Honda Racing / Verizon IndyCar Series / Headlines
Honda Indy 500 Talking Points
05/22/2012 - INDIANAPOLIS, Ind
Indianapolis 500-Mile Race
May 27, 2012
11 a.m. EDT
ABC Television Network
- Fifteen starters in this year's Indianapolis 500 will use the Honda HI12RT turbocharged V-6 engine. Eleven are full-season competitors: Mike Conway, Scott Dixon, Dario Franchitti, James Jakes, Charlie Kimball, Josef Newgarden, Simon Pagenaud, Graham Rahal, Takuma Sato, Alex Tagliani and Justin Wilson.
- In addition to the regular-season drivers, drivers utilizing Honda power at Indianapolis include Townsend Bell, Bryan Clauson, Wade Cunningham and Michel Jourdain, Jr.
- The 2012 season marks the return of manufacturer competition to the IZOD IndyCar Series after six years of Honda serving as single engine supplier. Chevrolet and Lotus now join Honda in providing engines to the 33-car Indianapolis 500 starting field.
HONDA HERITAGE AT INDY
- Honda has powered the last eight Indianapolis 500 race winners, versus manufacturer competition in 2004-05, and as single engine supplier from 2006-11. Winners have included Buddy Rice (2004), Dan Wheldon (2005 and 2011), Sam Hornish, Jr. (2006), Dario Franchitti (2007 and 2010), Scott Dixon (2008) and Helio Castroneves (2009).
- From 2006-2011, Honda supplied engines to every IndyCar Series competitor. A total of 98 drivers raced with the Honda Indy V-8 during that period, with 15 drivers recording race victories. Honda engines logged approximately 1.2 million miles of practice, qualifying and racing in the series; and nearly 500,000 actual race miles.
- During the six years that Honda served as IndyCar engine supplier, the company provided engines to the full 33-car Indianapolis 500 starting field - and for the only six times in Indy 500 history (2006-2011), there were no engine failures recorded in the Memorial Day weekend classic.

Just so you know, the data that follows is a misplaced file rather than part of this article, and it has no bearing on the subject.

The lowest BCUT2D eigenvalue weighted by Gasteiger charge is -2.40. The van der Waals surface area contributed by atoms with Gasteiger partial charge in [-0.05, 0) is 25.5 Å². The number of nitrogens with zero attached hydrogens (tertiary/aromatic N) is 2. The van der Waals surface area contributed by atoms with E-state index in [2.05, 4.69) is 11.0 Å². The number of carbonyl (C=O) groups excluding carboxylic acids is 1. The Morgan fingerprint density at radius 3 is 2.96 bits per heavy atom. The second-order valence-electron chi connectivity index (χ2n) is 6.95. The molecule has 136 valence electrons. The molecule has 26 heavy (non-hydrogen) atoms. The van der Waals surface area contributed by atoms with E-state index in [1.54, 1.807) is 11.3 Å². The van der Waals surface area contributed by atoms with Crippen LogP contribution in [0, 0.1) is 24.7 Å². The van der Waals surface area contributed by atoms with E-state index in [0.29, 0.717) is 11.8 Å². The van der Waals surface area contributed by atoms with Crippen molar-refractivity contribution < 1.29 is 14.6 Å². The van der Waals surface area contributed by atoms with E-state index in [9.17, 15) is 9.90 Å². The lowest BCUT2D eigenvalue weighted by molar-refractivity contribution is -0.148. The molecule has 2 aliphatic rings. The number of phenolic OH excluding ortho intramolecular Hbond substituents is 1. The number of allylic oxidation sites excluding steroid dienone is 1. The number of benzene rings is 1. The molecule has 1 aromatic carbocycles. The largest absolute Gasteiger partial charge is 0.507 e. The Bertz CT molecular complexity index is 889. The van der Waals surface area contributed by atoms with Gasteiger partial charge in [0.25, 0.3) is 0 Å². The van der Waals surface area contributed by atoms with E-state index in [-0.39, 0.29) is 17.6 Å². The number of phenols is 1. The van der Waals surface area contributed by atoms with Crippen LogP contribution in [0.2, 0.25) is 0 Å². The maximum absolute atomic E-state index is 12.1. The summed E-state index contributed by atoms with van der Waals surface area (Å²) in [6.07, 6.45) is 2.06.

- Honda's first competitive appearance at Indianapolis took place in 1994, but the company first put a car on track at the Indianapolis Motor Speedway in November, 1968, when Honda conducted an evaluation test using a Formula One car with driver Ronnie Bucknum.
- Located approximately 40 miles southeast of Indianapolis in Greensburg, Honda Manufacturing of Indiana (HMIN) is Honda's newest North American auto assembly plant. HMIN employs approximately 2,000 associates from Greensburg, Indianapolis and nearby communities; and has the capacity to produce 200,000 cars each year, including the Honda Civic, the Civic Natural Gas and the new Acura ILX sedan.
- The 1,600-acre HMIN site also features state-of-the-art environmental protection, including lakes around the facility designed to serve as natural aquatic filters to protect local aquifers, rehabilitation of the area floodplain with new creek-side forest growth, and a zero waste-to-landfill policy, meaning nothing from the site is sent to landfills.
- On Thursday, May 10, four Honda Indianapolis 500 drivers visited Honda Manufacturing of Indiana, including two-time race winner and Target Chip Ganassi Racing driver Dario Franchitti, A.J. Foyt Racing's Mike Conway; Dale Coyne Racing's Justin Wilson, and Graham Rahal of Service Central Chip Ganassi Racing. Drivers received a guided tour of the facility, met associates at their individual work stations, and held a two-hour autograph session for plant associates.
- Honda's popular "Fastest Seat in Sports" sweepstakes makes its fifth stop of the 2012 season at the Indianapolis 500 this weekend. Legendary racer Mario Andretti will take Thomas Patton of Celina, OH for the ride of a lifetime around the historic 2.5-mile oval in a two-seater IndyCar, in advance of the green flag for Sunday's 96th Indianapolis 500. Interested fans can find out more information on the "Fastest Seat in Sports" at shophonda.com.
- For the second consecutive year, American Honda will support Starting Grid, Inc.'s diversity-based driver development program. Chase Austin will again compete in the Freedom 100 Indy Lights race on May 25, this year driving for Juncos Racing. In 2011, Austin finished ninth in the 18-car field in his Indy Lights debut.